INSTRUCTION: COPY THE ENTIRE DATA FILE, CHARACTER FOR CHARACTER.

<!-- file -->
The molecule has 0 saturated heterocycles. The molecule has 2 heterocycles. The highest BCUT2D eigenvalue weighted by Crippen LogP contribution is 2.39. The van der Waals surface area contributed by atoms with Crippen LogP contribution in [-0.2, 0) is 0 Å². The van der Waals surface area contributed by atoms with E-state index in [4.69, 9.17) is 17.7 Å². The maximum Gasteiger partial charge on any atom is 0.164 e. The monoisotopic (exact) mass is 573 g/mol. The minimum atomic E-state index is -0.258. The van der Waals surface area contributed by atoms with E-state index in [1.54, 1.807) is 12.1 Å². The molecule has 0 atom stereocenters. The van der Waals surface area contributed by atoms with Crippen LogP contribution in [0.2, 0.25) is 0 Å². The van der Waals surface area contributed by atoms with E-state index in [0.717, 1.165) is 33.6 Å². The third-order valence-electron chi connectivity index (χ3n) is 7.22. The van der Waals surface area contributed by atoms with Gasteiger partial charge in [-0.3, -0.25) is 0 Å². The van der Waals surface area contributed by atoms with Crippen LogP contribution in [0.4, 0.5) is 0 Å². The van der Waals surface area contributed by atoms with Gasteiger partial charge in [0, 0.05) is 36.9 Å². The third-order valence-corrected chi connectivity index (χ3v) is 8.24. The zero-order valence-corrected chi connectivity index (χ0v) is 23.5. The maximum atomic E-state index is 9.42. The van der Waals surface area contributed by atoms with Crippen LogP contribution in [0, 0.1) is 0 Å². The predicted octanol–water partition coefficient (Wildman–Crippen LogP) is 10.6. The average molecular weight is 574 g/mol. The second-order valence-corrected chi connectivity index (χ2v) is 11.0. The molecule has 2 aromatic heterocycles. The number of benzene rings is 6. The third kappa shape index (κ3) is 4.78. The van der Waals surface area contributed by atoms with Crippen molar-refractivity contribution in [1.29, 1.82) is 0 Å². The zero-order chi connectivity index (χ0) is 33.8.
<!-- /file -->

The molecule has 0 saturated heterocycles. The molecule has 2 heterocycles. The highest BCUT2D eigenvalue weighted by Crippen LogP contribution is 2.39. The van der Waals surface area contributed by atoms with Crippen LogP contribution in [-0.2, 0) is 0 Å². The van der Waals surface area contributed by atoms with E-state index in [4.69, 9.17) is 17.7 Å². The maximum Gasteiger partial charge on any atom is 0.164 e. The monoisotopic (exact) mass is 573 g/mol. The minimum atomic E-state index is -0.258. The van der Waals surface area contributed by atoms with E-state index in [1.54, 1.807) is 12.1 Å². The molecule has 0 atom stereocenters. The van der Waals surface area contributed by atoms with Crippen LogP contribution in [0.2, 0.25) is 0 Å². The van der Waals surface area contributed by atoms with E-state index in [0.717, 1.165) is 33.6 Å². The third-order valence-electron chi connectivity index (χ3n) is 7.22. The van der Waals surface area contributed by atoms with Gasteiger partial charge in [-0.3, -0.25) is 0 Å². The van der Waals surface area contributed by atoms with Crippen LogP contribution in [0.4, 0.5) is 0 Å². The van der Waals surface area contributed by atoms with Gasteiger partial charge in [0, 0.05) is 36.9 Å². The third-order valence-corrected chi connectivity index (χ3v) is 8.24. The zero-order valence-corrected chi connectivity index (χ0v) is 23.5. The maximum atomic E-state index is 9.42. The van der Waals surface area contributed by atoms with Crippen LogP contribution in [0, 0.1) is 0 Å². The predicted octanol–water partition coefficient (Wildman–Crippen LogP) is 10.6. The average molecular weight is 574 g/mol. The second-order valence-corrected chi connectivity index (χ2v) is 11.0. The molecule has 2 aromatic heterocycles. The number of benzene rings is 6. The third kappa shape index (κ3) is 4.78. The van der Waals surface area contributed by atoms with Crippen molar-refractivity contribution in [1.29, 1.82) is 0 Å². The zero-order chi connectivity index (χ0) is 33.8.